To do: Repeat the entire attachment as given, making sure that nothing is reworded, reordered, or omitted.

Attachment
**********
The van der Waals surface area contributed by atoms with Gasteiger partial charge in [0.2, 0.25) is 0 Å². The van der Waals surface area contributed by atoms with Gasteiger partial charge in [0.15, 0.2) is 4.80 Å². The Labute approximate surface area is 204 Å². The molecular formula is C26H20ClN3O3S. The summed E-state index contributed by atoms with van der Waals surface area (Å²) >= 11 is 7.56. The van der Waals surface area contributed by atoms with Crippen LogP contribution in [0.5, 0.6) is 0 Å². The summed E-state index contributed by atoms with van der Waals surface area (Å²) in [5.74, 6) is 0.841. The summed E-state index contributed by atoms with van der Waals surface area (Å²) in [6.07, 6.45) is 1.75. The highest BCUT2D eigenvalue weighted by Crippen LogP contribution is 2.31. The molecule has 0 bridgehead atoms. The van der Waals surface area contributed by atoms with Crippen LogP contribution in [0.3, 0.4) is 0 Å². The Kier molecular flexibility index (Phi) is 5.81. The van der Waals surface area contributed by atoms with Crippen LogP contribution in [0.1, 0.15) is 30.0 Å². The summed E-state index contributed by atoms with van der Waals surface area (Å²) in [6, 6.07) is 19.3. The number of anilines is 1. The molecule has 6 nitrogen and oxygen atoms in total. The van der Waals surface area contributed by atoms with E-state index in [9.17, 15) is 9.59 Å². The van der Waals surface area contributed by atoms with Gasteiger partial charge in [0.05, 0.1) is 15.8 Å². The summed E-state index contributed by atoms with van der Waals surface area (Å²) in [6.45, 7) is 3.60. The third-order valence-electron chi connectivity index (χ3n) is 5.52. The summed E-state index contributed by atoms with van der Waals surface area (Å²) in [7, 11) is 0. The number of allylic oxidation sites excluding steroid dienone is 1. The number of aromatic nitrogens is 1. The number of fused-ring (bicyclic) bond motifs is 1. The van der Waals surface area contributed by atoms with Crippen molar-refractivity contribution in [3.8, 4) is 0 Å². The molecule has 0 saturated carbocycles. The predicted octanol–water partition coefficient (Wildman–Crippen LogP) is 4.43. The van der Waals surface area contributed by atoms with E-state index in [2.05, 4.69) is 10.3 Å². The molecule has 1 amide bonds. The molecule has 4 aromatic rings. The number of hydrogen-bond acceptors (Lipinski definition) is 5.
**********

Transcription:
The van der Waals surface area contributed by atoms with Gasteiger partial charge in [0.2, 0.25) is 0 Å². The van der Waals surface area contributed by atoms with Gasteiger partial charge in [0.15, 0.2) is 4.80 Å². The Labute approximate surface area is 204 Å². The molecular formula is C26H20ClN3O3S. The summed E-state index contributed by atoms with van der Waals surface area (Å²) >= 11 is 7.56. The van der Waals surface area contributed by atoms with Crippen LogP contribution in [0.5, 0.6) is 0 Å². The summed E-state index contributed by atoms with van der Waals surface area (Å²) in [5.74, 6) is 0.841. The summed E-state index contributed by atoms with van der Waals surface area (Å²) in [6.07, 6.45) is 1.75. The highest BCUT2D eigenvalue weighted by Crippen LogP contribution is 2.31. The molecule has 0 bridgehead atoms. The van der Waals surface area contributed by atoms with Crippen LogP contribution in [0.3, 0.4) is 0 Å². The Kier molecular flexibility index (Phi) is 5.81. The van der Waals surface area contributed by atoms with Crippen LogP contribution in [0.1, 0.15) is 30.0 Å². The summed E-state index contributed by atoms with van der Waals surface area (Å²) in [6, 6.07) is 19.3. The number of anilines is 1. The molecule has 6 nitrogen and oxygen atoms in total. The van der Waals surface area contributed by atoms with E-state index in [9.17, 15) is 9.59 Å². The van der Waals surface area contributed by atoms with Gasteiger partial charge in [0.05, 0.1) is 15.8 Å². The summed E-state index contributed by atoms with van der Waals surface area (Å²) in [6.45, 7) is 3.60. The third-order valence-electron chi connectivity index (χ3n) is 5.52. The summed E-state index contributed by atoms with van der Waals surface area (Å²) in [7, 11) is 0. The number of allylic oxidation sites excluding steroid dienone is 1. The number of aromatic nitrogens is 1. The number of fused-ring (bicyclic) bond motifs is 1. The van der Waals surface area contributed by atoms with Crippen molar-refractivity contribution in [3.8, 4) is 0 Å². The molecule has 0 saturated carbocycles. The predicted octanol–water partition coefficient (Wildman–Crippen LogP) is 4.43. The van der Waals surface area contributed by atoms with E-state index in [2.05, 4.69) is 10.3 Å². The molecule has 1 amide bonds. The molecule has 4 aromatic rings. The number of hydrogen-bond acceptors (Lipinski definition) is 5.